In the past, when a company wanted to improve a product or service, they would hold a internal “brainstorming meeting” where key employees would gather around a conference room table to come up with creative solutions. More often than not, “brainstorming meetings” turned out to be nothing more than a good excuse to gulp down the company coffee and share some Krispy Kreme goodies. If you really want to try the same thing on a mass scale, try crowdsourcing. According to Wikipedia,
“crowdsourcing is a neologism for the act of taking tasks traditionally performed by an employee or contractor, and outsourcing it to an undefined, generally large group of people or community in the form of an open call.”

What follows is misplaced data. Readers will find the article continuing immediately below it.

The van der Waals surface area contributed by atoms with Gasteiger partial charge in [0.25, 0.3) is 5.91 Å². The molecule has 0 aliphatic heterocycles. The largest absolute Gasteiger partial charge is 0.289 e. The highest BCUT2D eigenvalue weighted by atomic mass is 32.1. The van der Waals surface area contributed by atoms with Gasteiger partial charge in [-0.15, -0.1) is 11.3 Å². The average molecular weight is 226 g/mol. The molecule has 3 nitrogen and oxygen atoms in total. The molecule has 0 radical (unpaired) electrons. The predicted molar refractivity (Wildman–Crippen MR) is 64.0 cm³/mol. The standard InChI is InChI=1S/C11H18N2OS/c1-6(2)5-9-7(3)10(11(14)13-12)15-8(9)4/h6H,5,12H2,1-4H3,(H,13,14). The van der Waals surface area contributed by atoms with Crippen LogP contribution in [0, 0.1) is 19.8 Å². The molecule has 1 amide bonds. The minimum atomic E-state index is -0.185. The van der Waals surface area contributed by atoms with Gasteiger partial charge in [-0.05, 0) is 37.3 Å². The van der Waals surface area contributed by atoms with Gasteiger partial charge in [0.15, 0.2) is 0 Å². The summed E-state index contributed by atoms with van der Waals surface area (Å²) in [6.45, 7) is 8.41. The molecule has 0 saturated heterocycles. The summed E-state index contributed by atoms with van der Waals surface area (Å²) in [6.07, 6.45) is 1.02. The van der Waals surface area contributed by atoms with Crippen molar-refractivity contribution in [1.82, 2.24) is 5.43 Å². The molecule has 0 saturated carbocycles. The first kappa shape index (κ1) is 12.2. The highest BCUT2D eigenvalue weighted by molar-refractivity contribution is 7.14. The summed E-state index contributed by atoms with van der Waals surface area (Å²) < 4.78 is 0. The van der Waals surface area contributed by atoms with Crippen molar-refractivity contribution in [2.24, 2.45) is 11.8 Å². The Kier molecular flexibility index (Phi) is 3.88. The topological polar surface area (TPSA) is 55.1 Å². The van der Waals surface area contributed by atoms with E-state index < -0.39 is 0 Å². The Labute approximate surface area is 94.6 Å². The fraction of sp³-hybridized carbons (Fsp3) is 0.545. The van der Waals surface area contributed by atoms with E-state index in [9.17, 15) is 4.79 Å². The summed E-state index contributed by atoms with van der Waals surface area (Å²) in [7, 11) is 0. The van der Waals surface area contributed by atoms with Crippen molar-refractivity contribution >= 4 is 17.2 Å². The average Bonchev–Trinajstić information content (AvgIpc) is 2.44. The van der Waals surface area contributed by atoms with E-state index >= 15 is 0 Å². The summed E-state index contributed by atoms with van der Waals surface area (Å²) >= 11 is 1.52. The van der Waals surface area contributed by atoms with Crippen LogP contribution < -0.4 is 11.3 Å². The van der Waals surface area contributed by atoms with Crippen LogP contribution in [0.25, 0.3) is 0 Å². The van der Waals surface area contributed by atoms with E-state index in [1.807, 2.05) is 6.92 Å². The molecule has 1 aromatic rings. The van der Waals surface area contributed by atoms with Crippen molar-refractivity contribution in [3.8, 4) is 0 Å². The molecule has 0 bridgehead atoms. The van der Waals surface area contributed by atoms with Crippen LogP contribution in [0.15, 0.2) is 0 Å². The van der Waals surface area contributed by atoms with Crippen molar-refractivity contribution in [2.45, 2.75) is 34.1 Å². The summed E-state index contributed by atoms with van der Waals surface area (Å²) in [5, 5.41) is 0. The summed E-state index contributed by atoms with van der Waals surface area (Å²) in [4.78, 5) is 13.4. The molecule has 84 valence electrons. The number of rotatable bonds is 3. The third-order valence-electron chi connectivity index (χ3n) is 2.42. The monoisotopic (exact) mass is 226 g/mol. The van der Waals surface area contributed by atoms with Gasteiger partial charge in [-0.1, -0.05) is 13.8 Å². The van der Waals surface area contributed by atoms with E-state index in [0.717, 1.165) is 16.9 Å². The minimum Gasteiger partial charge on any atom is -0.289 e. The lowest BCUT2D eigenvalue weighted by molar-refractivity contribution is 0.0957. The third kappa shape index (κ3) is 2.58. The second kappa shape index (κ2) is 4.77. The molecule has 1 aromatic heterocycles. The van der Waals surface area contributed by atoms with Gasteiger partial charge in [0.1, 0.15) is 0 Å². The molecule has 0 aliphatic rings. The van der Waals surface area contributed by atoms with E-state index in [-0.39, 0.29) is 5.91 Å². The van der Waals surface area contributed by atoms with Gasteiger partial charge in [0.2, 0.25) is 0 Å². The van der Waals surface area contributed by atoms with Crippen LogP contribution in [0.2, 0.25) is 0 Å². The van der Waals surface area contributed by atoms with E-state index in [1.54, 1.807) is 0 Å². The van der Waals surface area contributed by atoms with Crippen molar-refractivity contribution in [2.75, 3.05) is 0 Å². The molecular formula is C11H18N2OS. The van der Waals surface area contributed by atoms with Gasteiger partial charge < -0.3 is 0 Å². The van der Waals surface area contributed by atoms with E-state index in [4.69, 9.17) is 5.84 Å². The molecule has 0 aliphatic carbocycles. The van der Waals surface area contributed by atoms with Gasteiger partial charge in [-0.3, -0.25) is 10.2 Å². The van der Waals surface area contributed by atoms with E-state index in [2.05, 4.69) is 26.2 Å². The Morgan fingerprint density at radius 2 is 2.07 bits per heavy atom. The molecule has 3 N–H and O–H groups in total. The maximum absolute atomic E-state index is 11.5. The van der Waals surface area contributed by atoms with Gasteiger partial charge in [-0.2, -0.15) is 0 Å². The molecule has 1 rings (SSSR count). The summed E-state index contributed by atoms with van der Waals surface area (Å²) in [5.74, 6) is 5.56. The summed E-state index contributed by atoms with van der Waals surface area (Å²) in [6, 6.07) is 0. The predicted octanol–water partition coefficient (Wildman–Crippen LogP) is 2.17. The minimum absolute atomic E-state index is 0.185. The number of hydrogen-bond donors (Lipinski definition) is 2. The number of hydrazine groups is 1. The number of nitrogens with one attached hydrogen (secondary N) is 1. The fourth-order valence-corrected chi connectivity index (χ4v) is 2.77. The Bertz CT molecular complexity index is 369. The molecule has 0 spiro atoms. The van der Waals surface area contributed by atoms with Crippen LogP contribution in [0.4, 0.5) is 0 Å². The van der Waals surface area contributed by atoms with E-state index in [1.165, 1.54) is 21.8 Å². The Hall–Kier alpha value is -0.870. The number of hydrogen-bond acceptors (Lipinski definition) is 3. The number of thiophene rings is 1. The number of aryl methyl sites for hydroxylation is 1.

It’s fitting that Wikipedia defines crowdsourcing since they are one of the finest example themselves. Other examples abound. Think the online t-shirt design company Threadless where anyone can post a design online and achieve t-shirt design fame.Â If you have access to a large pool of people, crowdsourcing may be a good problem solving solution for you or your company. In a recent New York Times article, the personal-technology columnist twittered an assignment to his followers to brainstorm product enhancement ideas for gadgets (cellphone, home theater, camera, laptop and music player) and was able to tap into a large audience. The result was a lot of good thinking from a lot of smart people. But just like the brainstorming days of old, his responders came up with thinking that wasn’t so fresh. The trick is to be a good editor and to choose which ideas have merit, and which ideas are not worth pursuing. To check out some of the innovations that made the brainstorm pile, click here . Another example that I came across on the Internets is a recent article posted on Mediapost.com for Vitaminwater which plans to enlist fans via Facebook to help design the next vitaminwater blockbuster drink. Think “American Idol” for products. In fact, Coca-Cola Co’s Glacéau, the maker of vitamin water, is enlisting past American Idol winner Carrie Underwood to help with the judging. Creative types can put their two cents in everything from the recipe of the drink to the design of the bottle. Is crowdsourcing the next big thing? If nothing else, it looks like it’s giving brainstorming a run for it’s money.